The trial court's decision to impose or not to impose mandatory sanctions under N.C.G.S. § 1A-1, Rule 11(a) is reviewable de novo as a legal issue. In the de novo review, the appellate court will determine (1) whether the trial court's conclusions of law support its judgment or determination, (2) whether the trial court's conclusions of law are supported by its findings of fact, and (3) whether the findings of fact are supported by a sufficiency of the evidence.

Turner v. Duke University, 325 N.C. 152, 165, 381 S.E.2d 706, 714 (1989).


We first look at whether the trial court erred in finding that plaintiff's pleadings were well-grounded in law. To satisfy the legal sufficiency prong of Rule 11, the pleading must be "warranted by existing law or a good faith argument for the extension, modification or reversal of existing law, ..." N.C.G.S. § 1A-1, Rule 11(a) (1990). There is a two-part analysis to determine whether a pleading satisfies the legal sufficiency requirement of Rule 11. First, the court must determine whether the pleading is facially plausible. Bryson v. Sullivan, 330 N.C. 644, 661, 412 S.E.2d 327, 336 (1992). If the paper is facially plausible, then the inquiry is complete and sanctions are inappropriate. If the paper is not facially plausible, then the second inquiry is whether to the best of the signer's knowledge, information, and belief formed after reasonable inquiry, the complaint was warranted by existing law. Id. Defendant contends that to substantiate his claims for alienation of affections and criminal conversation, existing law required plaintiff to establish that defendant and Mrs. Brown engaged in a pre-separation relationship. He further contends that Rule 11 sanctions were appropriate in this case because plaintiff was aware that such evidence did not exist. We disagree.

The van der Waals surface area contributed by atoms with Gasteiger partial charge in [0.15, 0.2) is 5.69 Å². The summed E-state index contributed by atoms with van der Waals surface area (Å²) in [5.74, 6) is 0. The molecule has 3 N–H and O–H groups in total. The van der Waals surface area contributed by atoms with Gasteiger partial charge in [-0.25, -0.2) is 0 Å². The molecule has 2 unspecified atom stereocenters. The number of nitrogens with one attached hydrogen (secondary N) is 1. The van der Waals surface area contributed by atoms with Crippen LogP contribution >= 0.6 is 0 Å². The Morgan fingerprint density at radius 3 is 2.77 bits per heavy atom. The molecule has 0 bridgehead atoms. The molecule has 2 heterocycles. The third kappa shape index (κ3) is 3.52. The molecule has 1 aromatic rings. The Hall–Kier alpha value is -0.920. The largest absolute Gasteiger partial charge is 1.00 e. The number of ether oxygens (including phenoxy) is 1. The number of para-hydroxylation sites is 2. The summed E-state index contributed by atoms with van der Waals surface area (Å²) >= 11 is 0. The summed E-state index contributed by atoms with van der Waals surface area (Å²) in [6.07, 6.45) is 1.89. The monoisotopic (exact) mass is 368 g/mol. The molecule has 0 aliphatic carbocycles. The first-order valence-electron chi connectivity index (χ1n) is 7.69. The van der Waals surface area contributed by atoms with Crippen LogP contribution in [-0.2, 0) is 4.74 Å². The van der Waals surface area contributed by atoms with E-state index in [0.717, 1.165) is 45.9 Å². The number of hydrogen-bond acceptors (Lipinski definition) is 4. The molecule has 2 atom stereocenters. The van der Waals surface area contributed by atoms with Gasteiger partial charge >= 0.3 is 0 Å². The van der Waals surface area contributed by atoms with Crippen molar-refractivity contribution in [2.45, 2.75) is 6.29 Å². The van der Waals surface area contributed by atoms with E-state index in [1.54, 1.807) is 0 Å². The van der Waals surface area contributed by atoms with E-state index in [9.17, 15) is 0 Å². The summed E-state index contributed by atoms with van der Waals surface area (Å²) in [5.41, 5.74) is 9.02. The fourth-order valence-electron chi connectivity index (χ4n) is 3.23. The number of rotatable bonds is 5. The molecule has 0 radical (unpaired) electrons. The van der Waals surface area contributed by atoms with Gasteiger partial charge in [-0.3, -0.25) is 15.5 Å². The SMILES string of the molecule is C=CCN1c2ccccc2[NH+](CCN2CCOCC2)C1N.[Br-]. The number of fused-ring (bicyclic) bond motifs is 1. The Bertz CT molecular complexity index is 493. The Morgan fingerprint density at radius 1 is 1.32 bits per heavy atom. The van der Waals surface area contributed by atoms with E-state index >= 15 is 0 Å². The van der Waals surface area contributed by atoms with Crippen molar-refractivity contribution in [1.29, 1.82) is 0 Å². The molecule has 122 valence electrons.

The elements of criminal conversation are the actual marriage between the spouses and sexual intercourse between defendant and the plaintiff's spouse during the coverture. Gray v. Hoover, 94 N.C.App. 724, 381 S.E.2d 472, disc. rev. denied, 325 N.C. 545, 385 S.E.2d 498 (1989). The mere fact of separation will not bar an action for criminal conversation occurring during the separation. Bryant v. Carrier, 214 N.C. 191, 198 S.E. 619 (1938). Thus, under Bryant, the court's ruling with respect to criminal conversation was clearly correct.

In an action for alienation of affections, the plaintiff must show that (1) the parties to the marriage were happily married and that genuine love and affection existed between them; (2) that such love and affection was alienated and destroyed; and (3) that the wrongful and malicious acts of the defendant brought about the loss and alienation of such love and affection. Gray v. Hoover, 94 N.C.App. at 727, 381 S.E.2d at 473. The plaintiff does not have to prove that his spouse had no affection for anyone else or that their marriage was previously one of "untroubled bliss;" he only has to prove that his spouse had some genuine love and affection for him and that love and affection was lost as a result of defendant's wrongdoing. Shaw v. Stringer, 101 N.C.App. 513, 516, 400 S.E.2d 101, 103 *238 (1991). Furthermore, while a husband and wife separating appears to contradict any assertions of a "happy marriage," this Court has held that the mere fact of separation does not establish a lack of "genuine love and affection" as a matter of law. See Cannon v. Miller, 71 N.C.App. 460, 468-69, 322 S.E.2d 780, 787 (1984), vacated on other grounds, 313 N.C. 324, 327 S.E.2d 888 (1985).

In the instant case, plaintiff's claim for alienation of affections was also facially plausible. The trial court found and the record establishes that plaintiff and Mrs. Brown continued to have an amorous relationship after their separation, and that Mrs. Brown's feelings for plaintiff began to deteriorate shortly after she became involved with defendant.